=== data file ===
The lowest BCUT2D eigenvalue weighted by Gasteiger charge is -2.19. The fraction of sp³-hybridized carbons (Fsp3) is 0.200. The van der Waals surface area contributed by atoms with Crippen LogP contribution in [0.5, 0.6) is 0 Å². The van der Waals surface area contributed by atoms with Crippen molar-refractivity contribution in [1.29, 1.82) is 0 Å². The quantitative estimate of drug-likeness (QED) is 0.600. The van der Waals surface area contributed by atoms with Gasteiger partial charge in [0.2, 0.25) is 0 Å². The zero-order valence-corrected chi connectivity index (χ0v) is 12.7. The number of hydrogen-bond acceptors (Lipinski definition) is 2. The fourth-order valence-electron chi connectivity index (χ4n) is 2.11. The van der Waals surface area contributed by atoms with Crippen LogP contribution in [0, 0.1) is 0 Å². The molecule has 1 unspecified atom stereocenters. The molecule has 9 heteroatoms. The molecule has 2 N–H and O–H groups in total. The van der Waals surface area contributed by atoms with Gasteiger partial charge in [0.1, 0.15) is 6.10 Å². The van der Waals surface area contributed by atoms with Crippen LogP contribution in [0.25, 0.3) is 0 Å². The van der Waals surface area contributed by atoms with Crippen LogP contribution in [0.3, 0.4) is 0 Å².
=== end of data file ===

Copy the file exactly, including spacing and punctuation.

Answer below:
The lowest BCUT2D eigenvalue weighted by Gasteiger charge is -2.19. The fraction of sp³-hybridized carbons (Fsp3) is 0.200. The van der Waals surface area contributed by atoms with Crippen LogP contribution in [0.5, 0.6) is 0 Å². The van der Waals surface area contributed by atoms with Crippen molar-refractivity contribution in [1.29, 1.82) is 0 Å². The quantitative estimate of drug-likeness (QED) is 0.600. The van der Waals surface area contributed by atoms with Gasteiger partial charge in [0.2, 0.25) is 0 Å². The zero-order valence-corrected chi connectivity index (χ0v) is 12.7. The number of hydrogen-bond acceptors (Lipinski definition) is 2. The fourth-order valence-electron chi connectivity index (χ4n) is 2.11. The van der Waals surface area contributed by atoms with Crippen LogP contribution in [0, 0.1) is 0 Å². The molecule has 1 unspecified atom stereocenters. The molecule has 9 heteroatoms. The molecule has 2 N–H and O–H groups in total. The van der Waals surface area contributed by atoms with Gasteiger partial charge in [0.1, 0.15) is 6.10 Å². The van der Waals surface area contributed by atoms with Crippen LogP contribution in [0.25, 0.3) is 0 Å². The van der Waals surface area contributed by atoms with Crippen LogP contribution in [0.3, 0.4) is 0 Å².